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Not Even Orwell or Huxley Could Have Imagined 'Totalitarian' Threat Posed by Facebook and Google, Warns Soros

Billionaire investor says there is serious threat of tech giants and authoritarian states teaming up to "bring together nascent systems of corporate surveillance with an already developed system of state-sponsored surveillance."

Jake Johnson

"The power to shape people's attention is increasingly concentrated in the hands of a few companies," Soros said. (Photo: Wikimotive)

In addition to warning that U.S. President Donald Trump represents an immense "danger" to civilization, billionaire George Soros used the spotlight of the World Economic Forum in Davos, Switzerland on Thursday to urge the international community to take seriously the threats posed by Facebook and Google, which he said could ultimately spawn "a web of totalitarian control" if they are not reined in.

"They claim they are merely distributing information. But the fact that they are near-monopoly distributors makes them public utilities and should subject them to more stringent regulations."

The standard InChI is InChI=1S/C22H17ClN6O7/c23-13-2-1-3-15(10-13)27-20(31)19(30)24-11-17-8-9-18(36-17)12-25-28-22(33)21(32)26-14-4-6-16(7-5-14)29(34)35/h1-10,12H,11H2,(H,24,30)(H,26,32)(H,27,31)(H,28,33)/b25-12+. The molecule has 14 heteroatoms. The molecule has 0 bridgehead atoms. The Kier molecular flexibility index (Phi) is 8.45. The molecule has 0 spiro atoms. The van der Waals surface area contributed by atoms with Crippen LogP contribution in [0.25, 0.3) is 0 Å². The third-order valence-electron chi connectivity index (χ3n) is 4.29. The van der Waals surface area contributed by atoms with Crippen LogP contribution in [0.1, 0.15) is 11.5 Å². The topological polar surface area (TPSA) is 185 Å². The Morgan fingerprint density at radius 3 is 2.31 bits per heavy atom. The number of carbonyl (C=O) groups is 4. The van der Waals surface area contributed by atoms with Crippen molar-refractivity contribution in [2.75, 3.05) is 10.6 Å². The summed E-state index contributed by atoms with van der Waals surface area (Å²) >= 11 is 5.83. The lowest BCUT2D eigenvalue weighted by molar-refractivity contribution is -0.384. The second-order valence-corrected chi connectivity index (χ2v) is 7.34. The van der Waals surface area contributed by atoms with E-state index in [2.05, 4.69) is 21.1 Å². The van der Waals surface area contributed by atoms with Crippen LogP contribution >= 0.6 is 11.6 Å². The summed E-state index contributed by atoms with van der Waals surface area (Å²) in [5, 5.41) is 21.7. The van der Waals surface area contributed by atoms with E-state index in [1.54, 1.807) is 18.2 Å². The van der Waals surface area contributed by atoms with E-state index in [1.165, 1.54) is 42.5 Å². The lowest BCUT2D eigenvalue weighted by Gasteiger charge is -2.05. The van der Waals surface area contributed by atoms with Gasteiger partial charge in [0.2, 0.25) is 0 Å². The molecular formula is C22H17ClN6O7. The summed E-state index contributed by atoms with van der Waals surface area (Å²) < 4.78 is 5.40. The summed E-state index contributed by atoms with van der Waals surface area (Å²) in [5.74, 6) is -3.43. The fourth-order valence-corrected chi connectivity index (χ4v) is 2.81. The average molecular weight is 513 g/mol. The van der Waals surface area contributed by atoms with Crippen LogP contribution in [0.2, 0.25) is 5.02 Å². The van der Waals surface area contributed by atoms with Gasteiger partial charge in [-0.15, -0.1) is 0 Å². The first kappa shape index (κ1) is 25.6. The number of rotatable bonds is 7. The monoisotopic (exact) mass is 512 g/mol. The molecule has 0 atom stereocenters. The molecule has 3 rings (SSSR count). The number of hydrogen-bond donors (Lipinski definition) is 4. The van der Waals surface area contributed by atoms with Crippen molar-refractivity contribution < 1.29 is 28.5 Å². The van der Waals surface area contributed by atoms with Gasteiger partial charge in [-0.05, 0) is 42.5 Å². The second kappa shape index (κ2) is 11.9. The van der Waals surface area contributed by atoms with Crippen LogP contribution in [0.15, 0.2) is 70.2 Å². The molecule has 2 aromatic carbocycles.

—George Soros

Particularly alarming, Soros said, is the prospect of Facebook and Google—which he scathingly deemed a "menace" to society—teaming up with "authoritarian states" to "bring together nascent systems of corporate surveillance with an already developed system of state-sponsored surveillance."

Such "unholy marriages" could result in a strain of authoritarianism "the likes of which not even Aldous Huxley or George Orwell could have imagined," the billionaire investor cautioned.

Soros went on to compare the tech giants' impact on the internet—and social media in particular—to the effects of fossil fuel giants on the environment.

"Mining and oil companies exploit the physical environment; social media companies exploit the social environment," Soros said, warning that the days of internet monopolies like Facebook and Google "are numbered."

"They claim they are merely distributing information," Soros added of the tech giants that are frequently denounced by critics of corporate power for abusing their market dominance. "But the fact that they are near-monopoly distributors makes them public utilities and should subject them to more stringent regulations, aimed at preserving competition, innovation, and fair and open universal access."

If tech companies are permitted to retain overwhelming control over information, "far-reaching adverse consequences on the functioning of democracy" could result, Soros concluded.

"The power to shape people's attention is increasingly concentrated in the hands of a few companies," Soros said. "It takes a real effort to assert and defend what John Stuart Mill called 'the freedom of mind.' There is a possibility that once lost, people who grow up in the digital age will have difficulty in regaining it."

Below is a short clip of Soros's speech. Read his full remarks here.


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